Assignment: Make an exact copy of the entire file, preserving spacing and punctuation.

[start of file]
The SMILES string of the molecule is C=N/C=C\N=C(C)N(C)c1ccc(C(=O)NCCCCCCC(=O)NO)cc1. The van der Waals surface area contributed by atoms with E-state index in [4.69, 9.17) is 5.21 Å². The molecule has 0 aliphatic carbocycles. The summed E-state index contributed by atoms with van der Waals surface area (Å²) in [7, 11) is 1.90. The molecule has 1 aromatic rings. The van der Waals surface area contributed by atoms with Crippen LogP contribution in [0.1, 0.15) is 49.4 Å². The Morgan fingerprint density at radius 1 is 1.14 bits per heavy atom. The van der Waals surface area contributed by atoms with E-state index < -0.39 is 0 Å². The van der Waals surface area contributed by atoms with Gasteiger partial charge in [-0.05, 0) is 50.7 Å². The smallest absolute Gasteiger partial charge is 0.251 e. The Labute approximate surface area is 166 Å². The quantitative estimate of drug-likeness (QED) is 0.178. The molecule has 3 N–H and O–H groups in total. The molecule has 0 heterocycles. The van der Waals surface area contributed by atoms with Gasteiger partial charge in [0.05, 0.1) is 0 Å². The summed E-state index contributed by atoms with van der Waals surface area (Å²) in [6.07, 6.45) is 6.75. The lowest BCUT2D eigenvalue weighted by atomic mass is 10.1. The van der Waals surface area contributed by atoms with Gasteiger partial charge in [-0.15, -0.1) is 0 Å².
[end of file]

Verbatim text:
The SMILES string of the molecule is C=N/C=C\N=C(C)N(C)c1ccc(C(=O)NCCCCCCC(=O)NO)cc1. The van der Waals surface area contributed by atoms with E-state index in [4.69, 9.17) is 5.21 Å². The molecule has 0 aliphatic carbocycles. The summed E-state index contributed by atoms with van der Waals surface area (Å²) in [7, 11) is 1.90. The molecule has 1 aromatic rings. The van der Waals surface area contributed by atoms with Crippen LogP contribution in [0.1, 0.15) is 49.4 Å². The Morgan fingerprint density at radius 1 is 1.14 bits per heavy atom. The van der Waals surface area contributed by atoms with E-state index < -0.39 is 0 Å². The van der Waals surface area contributed by atoms with Gasteiger partial charge in [-0.05, 0) is 50.7 Å². The smallest absolute Gasteiger partial charge is 0.251 e. The Labute approximate surface area is 166 Å². The quantitative estimate of drug-likeness (QED) is 0.178. The molecule has 3 N–H and O–H groups in total. The molecule has 0 heterocycles. The van der Waals surface area contributed by atoms with Gasteiger partial charge in [0.05, 0.1) is 0 Å². The summed E-state index contributed by atoms with van der Waals surface area (Å²) in [6.07, 6.45) is 6.75. The lowest BCUT2D eigenvalue weighted by atomic mass is 10.1. The van der Waals surface area contributed by atoms with Gasteiger partial charge in [-0.15, -0.1) is 0 Å².